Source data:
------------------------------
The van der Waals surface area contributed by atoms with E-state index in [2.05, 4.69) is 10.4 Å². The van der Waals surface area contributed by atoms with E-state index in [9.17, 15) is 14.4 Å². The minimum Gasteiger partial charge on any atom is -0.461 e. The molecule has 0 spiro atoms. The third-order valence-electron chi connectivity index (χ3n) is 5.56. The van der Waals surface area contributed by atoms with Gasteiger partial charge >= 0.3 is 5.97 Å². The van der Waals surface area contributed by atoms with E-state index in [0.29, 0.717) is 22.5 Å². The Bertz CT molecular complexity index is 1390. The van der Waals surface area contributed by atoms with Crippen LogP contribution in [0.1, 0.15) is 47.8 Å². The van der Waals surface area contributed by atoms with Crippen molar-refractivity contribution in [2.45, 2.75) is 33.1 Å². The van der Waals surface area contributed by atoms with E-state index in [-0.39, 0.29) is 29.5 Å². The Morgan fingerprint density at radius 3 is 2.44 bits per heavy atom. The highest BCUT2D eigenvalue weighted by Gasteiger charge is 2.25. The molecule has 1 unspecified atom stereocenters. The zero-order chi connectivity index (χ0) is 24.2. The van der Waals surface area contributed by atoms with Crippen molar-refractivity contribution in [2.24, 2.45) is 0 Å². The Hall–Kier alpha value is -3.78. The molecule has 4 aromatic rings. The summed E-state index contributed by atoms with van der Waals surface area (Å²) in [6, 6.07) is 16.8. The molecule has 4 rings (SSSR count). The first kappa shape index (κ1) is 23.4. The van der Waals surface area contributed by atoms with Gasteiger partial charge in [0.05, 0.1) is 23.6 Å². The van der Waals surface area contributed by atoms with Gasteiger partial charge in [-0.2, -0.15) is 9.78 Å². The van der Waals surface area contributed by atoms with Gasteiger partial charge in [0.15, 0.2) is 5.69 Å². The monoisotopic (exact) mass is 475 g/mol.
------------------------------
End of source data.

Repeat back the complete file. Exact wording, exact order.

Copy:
The van der Waals surface area contributed by atoms with E-state index in [2.05, 4.69) is 10.4 Å². The van der Waals surface area contributed by atoms with E-state index in [9.17, 15) is 14.4 Å². The minimum Gasteiger partial charge on any atom is -0.461 e. The molecule has 0 spiro atoms. The third-order valence-electron chi connectivity index (χ3n) is 5.56. The van der Waals surface area contributed by atoms with Gasteiger partial charge >= 0.3 is 5.97 Å². The van der Waals surface area contributed by atoms with E-state index in [0.29, 0.717) is 22.5 Å². The Bertz CT molecular complexity index is 1390. The van der Waals surface area contributed by atoms with Crippen LogP contribution in [0.1, 0.15) is 47.8 Å². The van der Waals surface area contributed by atoms with Crippen molar-refractivity contribution in [2.45, 2.75) is 33.1 Å². The van der Waals surface area contributed by atoms with E-state index in [-0.39, 0.29) is 29.5 Å². The Morgan fingerprint density at radius 3 is 2.44 bits per heavy atom. The highest BCUT2D eigenvalue weighted by Gasteiger charge is 2.25. The molecule has 1 unspecified atom stereocenters. The zero-order chi connectivity index (χ0) is 24.2. The van der Waals surface area contributed by atoms with Crippen molar-refractivity contribution in [2.24, 2.45) is 0 Å². The Hall–Kier alpha value is -3.78. The molecule has 4 aromatic rings. The summed E-state index contributed by atoms with van der Waals surface area (Å²) in [6, 6.07) is 16.8. The molecule has 4 rings (SSSR count). The first kappa shape index (κ1) is 23.4. The van der Waals surface area contributed by atoms with Gasteiger partial charge in [0.05, 0.1) is 23.6 Å². The van der Waals surface area contributed by atoms with Gasteiger partial charge in [-0.2, -0.15) is 9.78 Å². The van der Waals surface area contributed by atoms with Gasteiger partial charge in [0.15, 0.2) is 5.69 Å². The monoisotopic (exact) mass is 475 g/mol.